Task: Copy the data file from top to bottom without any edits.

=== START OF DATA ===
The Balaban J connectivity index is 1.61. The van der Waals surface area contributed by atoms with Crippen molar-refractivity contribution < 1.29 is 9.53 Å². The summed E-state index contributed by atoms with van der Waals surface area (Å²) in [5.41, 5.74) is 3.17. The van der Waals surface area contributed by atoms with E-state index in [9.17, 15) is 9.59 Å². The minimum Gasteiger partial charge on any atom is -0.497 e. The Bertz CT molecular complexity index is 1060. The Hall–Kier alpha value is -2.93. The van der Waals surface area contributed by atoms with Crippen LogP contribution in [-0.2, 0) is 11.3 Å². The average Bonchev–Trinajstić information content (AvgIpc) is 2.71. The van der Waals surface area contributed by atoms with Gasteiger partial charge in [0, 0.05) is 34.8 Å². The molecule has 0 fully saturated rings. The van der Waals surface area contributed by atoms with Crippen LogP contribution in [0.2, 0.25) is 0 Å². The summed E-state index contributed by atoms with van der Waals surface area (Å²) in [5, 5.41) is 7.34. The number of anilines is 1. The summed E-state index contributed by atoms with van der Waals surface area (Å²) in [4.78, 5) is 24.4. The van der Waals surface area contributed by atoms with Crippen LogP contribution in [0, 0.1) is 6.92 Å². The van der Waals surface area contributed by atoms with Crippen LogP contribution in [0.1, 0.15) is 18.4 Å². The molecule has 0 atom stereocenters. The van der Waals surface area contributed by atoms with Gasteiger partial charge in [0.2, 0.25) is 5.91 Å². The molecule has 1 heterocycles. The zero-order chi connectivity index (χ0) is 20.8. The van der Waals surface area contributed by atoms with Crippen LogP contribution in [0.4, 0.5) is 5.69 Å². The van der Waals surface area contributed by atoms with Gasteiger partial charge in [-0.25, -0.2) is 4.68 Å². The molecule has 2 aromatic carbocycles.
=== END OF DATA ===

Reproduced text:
The Balaban J connectivity index is 1.61. The van der Waals surface area contributed by atoms with Crippen molar-refractivity contribution < 1.29 is 9.53 Å². The summed E-state index contributed by atoms with van der Waals surface area (Å²) in [5.41, 5.74) is 3.17. The van der Waals surface area contributed by atoms with E-state index in [9.17, 15) is 9.59 Å². The minimum Gasteiger partial charge on any atom is -0.497 e. The Bertz CT molecular complexity index is 1060. The Hall–Kier alpha value is -2.93. The van der Waals surface area contributed by atoms with Crippen LogP contribution in [-0.2, 0) is 11.3 Å². The average Bonchev–Trinajstić information content (AvgIpc) is 2.71. The van der Waals surface area contributed by atoms with Gasteiger partial charge in [0, 0.05) is 34.8 Å². The molecule has 0 fully saturated rings. The van der Waals surface area contributed by atoms with Crippen LogP contribution in [0.2, 0.25) is 0 Å². The summed E-state index contributed by atoms with van der Waals surface area (Å²) in [5, 5.41) is 7.34. The number of anilines is 1. The summed E-state index contributed by atoms with van der Waals surface area (Å²) in [4.78, 5) is 24.4. The van der Waals surface area contributed by atoms with Crippen LogP contribution in [0, 0.1) is 6.92 Å². The van der Waals surface area contributed by atoms with Crippen LogP contribution in [0.1, 0.15) is 18.4 Å². The molecule has 0 atom stereocenters. The van der Waals surface area contributed by atoms with Gasteiger partial charge in [0.2, 0.25) is 5.91 Å². The molecule has 1 heterocycles. The zero-order chi connectivity index (χ0) is 20.8. The van der Waals surface area contributed by atoms with Crippen LogP contribution in [0.4, 0.5) is 5.69 Å². The van der Waals surface area contributed by atoms with Gasteiger partial charge in [-0.25, -0.2) is 4.68 Å². The molecule has 2 aromatic carbocycles.